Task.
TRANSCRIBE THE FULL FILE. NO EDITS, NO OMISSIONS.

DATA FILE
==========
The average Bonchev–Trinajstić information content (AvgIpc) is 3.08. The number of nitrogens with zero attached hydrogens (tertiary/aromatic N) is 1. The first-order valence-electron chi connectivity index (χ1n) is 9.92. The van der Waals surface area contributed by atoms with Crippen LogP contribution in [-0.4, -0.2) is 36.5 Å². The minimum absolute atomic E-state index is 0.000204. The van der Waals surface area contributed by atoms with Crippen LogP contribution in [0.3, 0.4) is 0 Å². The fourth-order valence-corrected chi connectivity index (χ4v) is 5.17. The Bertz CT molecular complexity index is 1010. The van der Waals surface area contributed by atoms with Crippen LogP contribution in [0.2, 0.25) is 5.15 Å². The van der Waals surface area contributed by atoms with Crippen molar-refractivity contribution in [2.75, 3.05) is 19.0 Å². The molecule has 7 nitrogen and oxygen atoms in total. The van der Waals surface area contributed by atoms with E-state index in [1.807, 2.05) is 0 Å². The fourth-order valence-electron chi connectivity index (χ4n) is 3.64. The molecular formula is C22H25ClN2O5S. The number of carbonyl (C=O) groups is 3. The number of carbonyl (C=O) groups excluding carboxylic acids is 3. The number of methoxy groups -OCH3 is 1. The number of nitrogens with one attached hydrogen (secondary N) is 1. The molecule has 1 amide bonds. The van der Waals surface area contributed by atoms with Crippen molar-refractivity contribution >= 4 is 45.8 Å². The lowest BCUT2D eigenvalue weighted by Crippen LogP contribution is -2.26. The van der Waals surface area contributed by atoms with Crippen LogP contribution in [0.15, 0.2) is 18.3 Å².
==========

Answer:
The average Bonchev–Trinajstić information content (AvgIpc) is 3.08. The number of nitrogens with zero attached hydrogens (tertiary/aromatic N) is 1. The first-order valence-electron chi connectivity index (χ1n) is 9.92. The van der Waals surface area contributed by atoms with Crippen LogP contribution in [-0.4, -0.2) is 36.5 Å². The minimum absolute atomic E-state index is 0.000204. The van der Waals surface area contributed by atoms with Crippen LogP contribution in [0.3, 0.4) is 0 Å². The fourth-order valence-corrected chi connectivity index (χ4v) is 5.17. The Bertz CT molecular complexity index is 1010. The van der Waals surface area contributed by atoms with Crippen LogP contribution in [0.2, 0.25) is 5.15 Å². The van der Waals surface area contributed by atoms with Crippen molar-refractivity contribution in [2.75, 3.05) is 19.0 Å². The molecule has 7 nitrogen and oxygen atoms in total. The van der Waals surface area contributed by atoms with E-state index in [1.807, 2.05) is 0 Å². The fourth-order valence-electron chi connectivity index (χ4n) is 3.64. The molecular formula is C22H25ClN2O5S. The number of carbonyl (C=O) groups is 3. The number of carbonyl (C=O) groups excluding carboxylic acids is 3. The number of methoxy groups -OCH3 is 1. The number of nitrogens with one attached hydrogen (secondary N) is 1. The molecule has 1 amide bonds. The van der Waals surface area contributed by atoms with Crippen molar-refractivity contribution >= 4 is 45.8 Å². The lowest BCUT2D eigenvalue weighted by Crippen LogP contribution is -2.26. The van der Waals surface area contributed by atoms with Crippen LogP contribution in [0.15, 0.2) is 18.3 Å².